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Landmark at Radburn, L.L.C. v. Borough of Fair Lawn

BER-L-8226-07 (N.J. Super. Law Div. 2009) (Unpublished)

COAH — Even though the affordable housing world may be “in a state of uncertainty,” if a municipality fails to adopt local legislation that is needed to fulfill all of its then-known obligations, the municipality is non-compliant with the law.

The Council on Affordable Housing (COAH) computed a municipality’s “fair share” affordable housing obligation. Accordingly, COAH required that the municipality to adopt overlay zoning for various undevelopable lots to allow affordable housing opportunities if the status of these properties changed in the future. Nearly nine years after the COAH certification, the municipality finally adopted an overlay zoning ordinance to address its unmet need of affordable housing units. This ordinance was challenged and the Law Division declared the zoning efforts invalid. The municipality did not attempt to remedy the defects in the ordinance and did not implement a new ordinance. Instead, the municipality advised COAH that it would satisfy its fair housing obligations by taking “other action.” The municipality then petitioned the COAH for substantive certification that it had met its fair housing obligations. The COAH dismissed the petition finding that the municipality failed to comply with its obligation to provide overlay zoning. During these proceedings, a developer protested the municipality’s actions, claiming that the municipality was practicing exclusionary zoning. The municipality also challenged the COAH’s dismissal of its petition by filing an appeal with the Appellate Division.

The Law Division held that if the municipality was successful in reversing the COAH’s dismissal in the Appellate Division, the Law Division would not have jurisdiction to handle this dispute. Pending such a determination by the Appellate Division, the Law Division held it had jurisdiction to rule on the propriety of the municipality’s zoning activities. It held that the motivation and state of mind of the municipality’s governmental actors were not relevant considerations in determining if it had satisfied its fair housing obligations. Noting that the affordable housing world was “in a state of uncertainty” at the time the municipality was considering zoning action because the Appellate Division had invalidated certain COAH regulations, the Court opined that the municipality could not be faulted for failing to appreciate exactly the contours of its fair share obligation. Nevertheless, it held that, while the numbers and methodology were in flux, the underlying obligations did not vanish. Even discounting the growth share (which increased materially after the COAH amended its fair housing calculations), the Court ruled that since the municipality failed to adopt local legislation that would be needed to fulfill all of its then-known obligations (as of the date that the COAH dismissed the municipality’s petition), the municipality was non-compliant with the law.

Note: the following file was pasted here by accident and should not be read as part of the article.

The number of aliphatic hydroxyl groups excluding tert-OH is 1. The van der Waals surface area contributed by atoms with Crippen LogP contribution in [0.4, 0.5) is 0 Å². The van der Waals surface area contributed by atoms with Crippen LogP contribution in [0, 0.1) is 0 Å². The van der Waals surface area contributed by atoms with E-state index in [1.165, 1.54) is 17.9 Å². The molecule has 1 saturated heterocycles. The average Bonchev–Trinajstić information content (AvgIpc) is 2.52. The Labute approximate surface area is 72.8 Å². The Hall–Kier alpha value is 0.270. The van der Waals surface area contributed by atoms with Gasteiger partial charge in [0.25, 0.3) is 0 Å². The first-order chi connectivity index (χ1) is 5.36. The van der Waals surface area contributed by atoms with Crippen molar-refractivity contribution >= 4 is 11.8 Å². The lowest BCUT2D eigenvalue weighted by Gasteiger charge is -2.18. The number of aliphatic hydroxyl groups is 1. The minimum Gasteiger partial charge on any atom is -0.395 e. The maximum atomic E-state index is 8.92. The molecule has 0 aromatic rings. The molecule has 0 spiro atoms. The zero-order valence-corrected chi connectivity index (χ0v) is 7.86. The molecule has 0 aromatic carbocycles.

While the municipality claimed that credits derived from the construction of affordable units satisfied its fair share obligation, the Court found that the municipality’s obligation also required the enactment of two zoning amendments which never took place. The Court held it was obligated to measure compliance by executed actions, not by unfulfilled promises of future performance. Otherwise, it believed that municipalities could pull the rug out from underneath a developer by merely offering up proposals, rather than done deeds. Thus, it ruled the municipality’s future plans to rezone certain sites within its boundaries were not sufficient to satisfy the fair housing laws. It also ruled that since municipalities unilaterally control the scope of their own land use regulations, it was not too much to ask that they actually adopt, by ordinance, all the components of the regulatory scheme that they claim provide realistic opportunities for affordable housing. Accordingly, the Court declared the municipality’s land use regulations invalid and appointed a Special Master until the Appellate Division decided the pending appeal regarding COAH’s dismissal of the municipality’s petition. The Special Master was to assist the municipality in reaching a compliant plan to provide realistic opportunities for affordable housing and to focus on the builder’s remedy proposal and engage in mediation efforts between the parties. Consequently, the Court held that the municipality was exposed to a site-specific builder’s remedy because it failed to comply with the statute and enact appropriate ordinances.


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